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Black History: Special Delivery!!

Date

July 31, 2015

Charlie Wiggins: Pioneer of Race Car Driving

Black History:  Special Delivery!!

Charlie Wiggins

Charlie Wiggins was born in 1897 in Evansville, Indiana.  He spent his youth shining shoes on  in front of a car repair shop.   Eventually he was given a job in the garage. He eventually became an apprentice.   In 1917, he became chief mechanic.

After moving to Indianapolis in 1922, Wiggins started his own garage and began building his own racecar with salvaged junkyard parts. He wanted to race in the Indianapolis 500 in the car he dubbed “the Wiggins Special,” but the color of his skin made him ineligible to compete.

Wiggins and other African-American drivers decided to form their own racing league, “Gold and Glory Sweepstakes”, an annual 100-mile race for black drivers on a one-mile dirt track at the Indiana State Fairgrounds. The first race, in 1924, drew a crowd of 12,000 and was the largest sporting event held for African Americans up to that point. Over the next 10 years,  Wiggins would win three Gold and Glory Sweepstake championships. His notoriety as a mechanic and racer and his bold actions against segregation in auto racing caused the KKK to target him.

During the 1936 running of the Gold and Glory Sweepstakes, Wiggins lost a leg in a 13-car crash. He made himself a wooden leg and for the next 40 years continued to build and repair  built cars while training  other drivers and mechanics. He also continued to advocate for African-American participation in motor racing until his death in Indianapolis in 1979 at the age of 82.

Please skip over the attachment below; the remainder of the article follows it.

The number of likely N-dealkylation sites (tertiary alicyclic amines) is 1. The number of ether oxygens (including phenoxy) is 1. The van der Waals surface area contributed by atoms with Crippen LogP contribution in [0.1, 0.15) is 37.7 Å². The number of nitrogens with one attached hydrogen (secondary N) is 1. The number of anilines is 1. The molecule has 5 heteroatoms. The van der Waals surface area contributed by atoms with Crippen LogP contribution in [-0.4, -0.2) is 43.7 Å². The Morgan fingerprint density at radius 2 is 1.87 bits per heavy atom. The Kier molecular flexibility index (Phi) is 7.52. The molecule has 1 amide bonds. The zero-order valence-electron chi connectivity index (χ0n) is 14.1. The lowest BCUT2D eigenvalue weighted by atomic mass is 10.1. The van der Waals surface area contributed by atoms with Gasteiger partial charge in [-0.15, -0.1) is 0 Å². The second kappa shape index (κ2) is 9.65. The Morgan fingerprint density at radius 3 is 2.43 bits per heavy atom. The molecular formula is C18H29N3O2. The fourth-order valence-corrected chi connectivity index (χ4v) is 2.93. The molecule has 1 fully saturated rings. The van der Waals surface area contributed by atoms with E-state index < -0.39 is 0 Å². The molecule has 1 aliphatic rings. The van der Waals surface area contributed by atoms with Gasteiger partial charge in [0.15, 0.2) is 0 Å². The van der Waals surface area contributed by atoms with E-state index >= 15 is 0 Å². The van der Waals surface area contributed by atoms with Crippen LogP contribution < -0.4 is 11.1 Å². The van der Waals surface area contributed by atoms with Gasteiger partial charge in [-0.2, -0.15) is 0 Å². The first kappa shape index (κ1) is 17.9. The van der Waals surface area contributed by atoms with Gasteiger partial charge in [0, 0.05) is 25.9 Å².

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C.R. Patterson Auto Company; 1st Black Owned Auto Company

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Frederick Patterson

Born into slavery on a West Virginia plantation in April 1833, C.R. Patterson escaped to Ohio in 1862.  Patterson obtained employment as a blacksmith for the Greenfield carriage-building business Dines and Simpson. Patterson eventually partnered with J.P. Lowe, a local carriage manufacturer who happened to be white.

When Lowe died, Patterson took over the business and renamed it the “C.R. Patterson & Sons Company.” Patterson sold 28 types of horse-drawn vehicles and employed over a dozen workers. Before his death in 1910, he experimented with the manufacture of gas-powered “horseless carriages.” The C.R. Patterson Auto Company is believed to be the first and only African American owned and founded auto company.

Patterson’s son, Frederick, transitioned the company over to auto manufacturing with the development and debut of the Patterson-Greenfield car in 1915. Selling price was $850.  It featured a four-cylinder Continental engine and was comparable to the contemporary Ford Model T.  Estimates of  the Patterson-Greenfield car production vary.   It is likely that no more than 150 vehicles were built.

Unable to compete with Ford’s manufacturing capability, C.R. Patterson & Sons began production of truck, bus and other utility vehicle bodies installed on chassis from major auto manufacturers such as Ford and General Motors. The company’s school bus bodies became sought after as Midwestern school districts began to move from horse-drawn to internal-combustion-fired transportation by 1920.  Around 1920, the company reorganized as the Greenfield Bus Body Company but the Great Depression resulted in the decline of the company. The company closed its doors in 1939.

While no Patterson-Greenfield automobiles are known to have survived, rare examples of C.R. Patterson & Sons carriages and buggies can still be found in museums across the Midwest.

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